Ph.D., 2003, University of Chicago; M.A., 1997, University of Chicago; B.A., 1984, Brandeis University.
Professor Green's interests lie in the history, literature, and interpretation of the Hebrew Bible, particularly as it was adopted and interpreted by Jews from the Second Temple through Byzantine periods.
Her book, The Aroma of Righteousness: Scent and Seduction in Rabbinic Life and Literature (Penn State University Press) investigates rabbinic interpretation (midrash) of perfume and incense. She is particularly interested in the images of aromatics in the Hebrew Bible and how, in the course of interpretation, the early rabbis inscribe their own daily experience with aromatics upon the interpretations. In her latest project, Professor Green focuses on dangerous and liminal spaces in the Bible and ancient Jewish literature. She is principally interested in the intersection of women and such environments as the garden, the courtyard, and the rooftop - and how the valences of these narratives from biblical literature as well as everyday experience of these spaces are echoed and change in Hellenistic and early rabbinic literature.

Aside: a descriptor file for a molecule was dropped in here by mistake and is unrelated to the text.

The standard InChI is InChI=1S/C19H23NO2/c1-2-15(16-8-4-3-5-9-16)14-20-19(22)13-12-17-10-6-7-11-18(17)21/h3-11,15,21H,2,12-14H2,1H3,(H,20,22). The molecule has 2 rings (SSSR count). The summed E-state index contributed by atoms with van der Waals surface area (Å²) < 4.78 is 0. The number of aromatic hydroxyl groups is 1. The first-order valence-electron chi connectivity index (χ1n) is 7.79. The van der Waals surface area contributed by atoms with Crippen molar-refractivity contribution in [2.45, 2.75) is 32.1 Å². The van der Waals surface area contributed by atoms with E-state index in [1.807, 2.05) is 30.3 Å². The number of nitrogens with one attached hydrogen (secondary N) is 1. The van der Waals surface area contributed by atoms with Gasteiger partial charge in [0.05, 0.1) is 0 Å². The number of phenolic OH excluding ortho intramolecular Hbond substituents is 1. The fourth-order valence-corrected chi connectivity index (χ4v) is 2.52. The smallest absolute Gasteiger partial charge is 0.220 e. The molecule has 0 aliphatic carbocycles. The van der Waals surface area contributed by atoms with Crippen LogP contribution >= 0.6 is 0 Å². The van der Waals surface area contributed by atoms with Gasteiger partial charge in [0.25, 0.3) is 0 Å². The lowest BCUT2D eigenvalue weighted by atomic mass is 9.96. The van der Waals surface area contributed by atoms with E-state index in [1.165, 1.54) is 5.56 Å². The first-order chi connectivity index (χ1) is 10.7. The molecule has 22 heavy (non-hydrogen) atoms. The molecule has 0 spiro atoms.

Professor Green is also the co-editor of two books, Commemorating the Dead: Texts and Artifacts in Context (Walter de Gruyter, 2008) and Scriptural Exegesis: The Shapes of Culture and the Religious Imagination: Essays in honor of Michael Fishbane (Oxford University Press, 2009).